The rules concerning photography ethics apply to macro photographers too, in that, the subject is more important than the photo. Macro photographers must abstain from disturbing, handling, displacing and collecting species of flora or fauna for the purpose of a photograph.
While the jury is still out concerning the use of flashes, strobes and LED lights. Photographers must seek advice from professionals concerning sensitive fauna that could be easily harmed by bright or flashing lights. Bright LED lights with white and bluish hues are capable of affecting local wildlife “as much as the midday sun,” scientists have warned, and are leaving some species especially vulnerable.
A (2018) Journal of Experimental Zoology Part A: Ecological and Integrative Physiology study has found that the light emitted from LED bulbs with white and bluish hues are three times more disruptive to local wildlife than LED bulbs with other hues such as amber, green and yellow. Nocturnal animals and migrating birds that have their predatory or breeding behaviour affected by these lights could now be protected as a result of the research.
The vast majority of macro photographers I conveyed with from (2021-2022) are quite contented shooting macro images of flowers, fungi, fauna and inanimate objects. However, there remains a large minority of nature and wildlife macro-togs that appear to work in another realm where anything goes.
The macro image above was shot by photographer, Peter Dransfield, back in May 2021. Peter claims he didn’t intend to illtreat the spider, instead, he tried slowing the spiders metabolism down by placing the invertebrate in the freezer for a few minutes. A process that’s known as chilling or (freezing), adopted by a minority of so-called macro photographers to temporarily immobilize a living subject during the process of focus-stacking.
One of the biggest drawbacks macro photographers experience when shooting live fauna is the inability to predict whether an animal is going to move during the process of the shot. While the majority of macro photographers prefer to sit-it-out and wait. A minority of impatient macro-togs have adopted several crude and barbaric techniques to immobilize living subjects (in the field or at home) during the process of their work in order to achieve that perfect still shot.
These techniques range from clamping, gluing, pinning, chilling and anaesthetizing to name but a few. Some macro photographers even go as far as buying dead or fake spiders and insects for general and competitive photography.
A small number of techniques adopted by macro-togs to immobilize spiders and insects are normally reserved for entomologists, that follow a strict code of ethics concerning their work. Furthermore, insects and spiders aren’t the only species that suffer at the hands of unethical macro photographers.
Reptiles, amphibians and rodents also share the same fate too. Amphibians and reptiles are often viewed in macro pictures striking unnatural poses similar to that of humans. Addationally, live rodents are used as bait to create fake viral-trending nature photographs (as seen in the image below).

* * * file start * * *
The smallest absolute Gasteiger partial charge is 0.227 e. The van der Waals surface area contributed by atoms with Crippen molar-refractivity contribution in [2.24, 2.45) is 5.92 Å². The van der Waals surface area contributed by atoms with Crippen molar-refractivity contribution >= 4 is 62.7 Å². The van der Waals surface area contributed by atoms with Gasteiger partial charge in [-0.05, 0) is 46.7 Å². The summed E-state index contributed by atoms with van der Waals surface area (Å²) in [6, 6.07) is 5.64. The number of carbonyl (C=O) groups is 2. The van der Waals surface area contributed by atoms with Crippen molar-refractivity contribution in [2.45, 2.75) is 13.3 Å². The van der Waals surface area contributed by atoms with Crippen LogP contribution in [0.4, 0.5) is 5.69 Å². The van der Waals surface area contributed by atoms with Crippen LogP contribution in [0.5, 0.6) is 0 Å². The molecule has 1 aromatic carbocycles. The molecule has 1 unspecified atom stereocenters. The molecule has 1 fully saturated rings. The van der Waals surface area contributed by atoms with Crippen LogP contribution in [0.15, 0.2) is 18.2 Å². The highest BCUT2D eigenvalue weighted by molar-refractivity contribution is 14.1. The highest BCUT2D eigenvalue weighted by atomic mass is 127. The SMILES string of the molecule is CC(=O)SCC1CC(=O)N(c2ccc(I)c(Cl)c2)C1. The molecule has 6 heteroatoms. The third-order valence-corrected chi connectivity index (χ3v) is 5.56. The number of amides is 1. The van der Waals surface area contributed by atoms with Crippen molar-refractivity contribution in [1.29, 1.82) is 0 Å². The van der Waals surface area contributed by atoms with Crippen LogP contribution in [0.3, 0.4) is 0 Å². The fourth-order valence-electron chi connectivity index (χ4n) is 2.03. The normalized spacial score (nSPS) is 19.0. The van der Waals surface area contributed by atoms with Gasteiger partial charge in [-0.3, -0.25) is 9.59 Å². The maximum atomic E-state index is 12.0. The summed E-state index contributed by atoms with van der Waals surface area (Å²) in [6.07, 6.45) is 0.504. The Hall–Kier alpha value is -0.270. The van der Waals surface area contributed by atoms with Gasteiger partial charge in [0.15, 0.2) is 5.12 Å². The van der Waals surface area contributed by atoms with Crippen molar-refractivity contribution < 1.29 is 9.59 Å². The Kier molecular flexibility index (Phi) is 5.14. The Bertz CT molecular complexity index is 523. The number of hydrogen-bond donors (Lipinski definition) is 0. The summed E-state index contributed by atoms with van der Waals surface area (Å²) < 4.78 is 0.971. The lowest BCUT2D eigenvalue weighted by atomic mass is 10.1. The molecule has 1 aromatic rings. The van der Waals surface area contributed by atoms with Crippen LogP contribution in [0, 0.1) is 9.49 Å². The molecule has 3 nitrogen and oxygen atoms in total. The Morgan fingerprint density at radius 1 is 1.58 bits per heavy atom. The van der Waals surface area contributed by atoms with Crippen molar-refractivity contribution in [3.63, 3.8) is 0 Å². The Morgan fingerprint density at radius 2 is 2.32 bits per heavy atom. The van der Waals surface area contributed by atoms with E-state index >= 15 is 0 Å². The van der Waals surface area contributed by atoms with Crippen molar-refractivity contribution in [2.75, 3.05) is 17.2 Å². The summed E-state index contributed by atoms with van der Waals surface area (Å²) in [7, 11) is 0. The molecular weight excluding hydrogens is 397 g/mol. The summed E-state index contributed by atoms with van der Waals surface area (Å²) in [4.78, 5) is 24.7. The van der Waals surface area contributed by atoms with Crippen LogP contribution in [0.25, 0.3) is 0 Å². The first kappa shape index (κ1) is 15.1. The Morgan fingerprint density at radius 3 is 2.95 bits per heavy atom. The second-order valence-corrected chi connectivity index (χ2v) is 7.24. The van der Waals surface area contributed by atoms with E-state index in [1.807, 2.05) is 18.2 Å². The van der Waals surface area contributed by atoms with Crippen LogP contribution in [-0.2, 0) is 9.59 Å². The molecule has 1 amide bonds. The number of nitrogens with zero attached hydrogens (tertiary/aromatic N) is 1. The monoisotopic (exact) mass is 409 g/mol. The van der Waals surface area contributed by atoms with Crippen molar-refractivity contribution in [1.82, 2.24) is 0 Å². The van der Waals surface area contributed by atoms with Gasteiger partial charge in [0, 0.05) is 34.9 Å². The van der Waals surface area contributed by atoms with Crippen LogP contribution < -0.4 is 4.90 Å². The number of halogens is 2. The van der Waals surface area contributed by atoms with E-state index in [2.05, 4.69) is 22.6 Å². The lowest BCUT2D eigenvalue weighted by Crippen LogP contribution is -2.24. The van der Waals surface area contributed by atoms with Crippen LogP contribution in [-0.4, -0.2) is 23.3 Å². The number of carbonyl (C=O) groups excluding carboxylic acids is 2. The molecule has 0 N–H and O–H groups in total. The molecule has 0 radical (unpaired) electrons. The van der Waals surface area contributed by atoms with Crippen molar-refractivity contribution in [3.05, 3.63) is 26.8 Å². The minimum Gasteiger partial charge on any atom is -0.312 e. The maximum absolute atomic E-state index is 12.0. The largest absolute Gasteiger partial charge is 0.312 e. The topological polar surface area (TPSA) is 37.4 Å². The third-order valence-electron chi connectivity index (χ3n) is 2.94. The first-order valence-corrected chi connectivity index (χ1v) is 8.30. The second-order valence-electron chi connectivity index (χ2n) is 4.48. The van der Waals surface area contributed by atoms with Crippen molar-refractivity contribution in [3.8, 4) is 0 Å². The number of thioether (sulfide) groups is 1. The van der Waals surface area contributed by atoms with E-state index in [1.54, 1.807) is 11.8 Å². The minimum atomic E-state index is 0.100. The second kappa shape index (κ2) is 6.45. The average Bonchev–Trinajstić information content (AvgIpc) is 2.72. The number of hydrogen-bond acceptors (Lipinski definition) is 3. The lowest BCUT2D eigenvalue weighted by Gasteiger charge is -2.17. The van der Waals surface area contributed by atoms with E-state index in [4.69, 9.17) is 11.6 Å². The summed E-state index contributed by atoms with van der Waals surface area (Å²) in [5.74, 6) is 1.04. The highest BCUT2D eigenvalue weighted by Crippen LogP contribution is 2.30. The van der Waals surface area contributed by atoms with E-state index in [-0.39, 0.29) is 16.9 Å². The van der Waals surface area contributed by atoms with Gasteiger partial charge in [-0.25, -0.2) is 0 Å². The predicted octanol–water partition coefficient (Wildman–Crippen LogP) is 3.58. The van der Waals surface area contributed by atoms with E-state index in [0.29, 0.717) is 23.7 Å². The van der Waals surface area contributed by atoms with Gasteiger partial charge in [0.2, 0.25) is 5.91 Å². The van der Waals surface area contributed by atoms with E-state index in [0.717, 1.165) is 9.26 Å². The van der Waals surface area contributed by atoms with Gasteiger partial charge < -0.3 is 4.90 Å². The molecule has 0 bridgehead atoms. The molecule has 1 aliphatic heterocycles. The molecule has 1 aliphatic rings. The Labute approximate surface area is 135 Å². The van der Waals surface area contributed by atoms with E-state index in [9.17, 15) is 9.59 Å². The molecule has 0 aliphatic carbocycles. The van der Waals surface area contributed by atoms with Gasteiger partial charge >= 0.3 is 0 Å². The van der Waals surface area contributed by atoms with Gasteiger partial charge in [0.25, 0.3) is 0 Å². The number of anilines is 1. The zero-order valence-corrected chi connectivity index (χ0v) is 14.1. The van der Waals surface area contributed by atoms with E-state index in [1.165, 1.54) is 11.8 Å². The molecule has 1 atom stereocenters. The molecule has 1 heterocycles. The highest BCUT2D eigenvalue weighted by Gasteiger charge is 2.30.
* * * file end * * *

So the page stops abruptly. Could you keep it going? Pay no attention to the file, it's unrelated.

Moreover, macro images of snakes illustrated in defensive or striking postures attract the likes of wildlife organisations, big tech, advertising companies, car manufactures, fashion, design, and the cosmetic industry etc, to which said images are used for educational purposes, and the promotion of major consumer brands.
However, several acclaimed photographers have cast doubt on the ethical approaches regarding how a number of these images are captured, of which its been claimed that snakes are routinely harassed and beaten with sticks in order to force them into coiled, aggressive or striking postures for the camera. In addition, captive and wild snakes are often overfed by macro photographers that are trying to accomplish an easier shot.
Snakes are one of the most commonly symbolised creatures throughout human history; and also across various cultures. Snakes are viewed as a status symbol too. In many cases, serpents are viewed as a symbol of healing, medicine, and even power. In others, they are the symbol of death, evil, and all of the dark assumptions one would likely make regarding snakes representing things in human life.
Snakes (like many animals) are used quite often in advertising and are very effective. They make an instant emotional connection with us as they remind us of ourselves and our pets. They offer warm relationships and empathy internationally.
Animals in advertising offer a huge advantage because they can appeal to all people unlike a particular ethnicity or demographic of humans. They are a great way to surround a brand with positive emotions and associations other than how much a product costs. Additionally, they evoke many different emotions in the viewer and can impact people to start making positive choices in their life.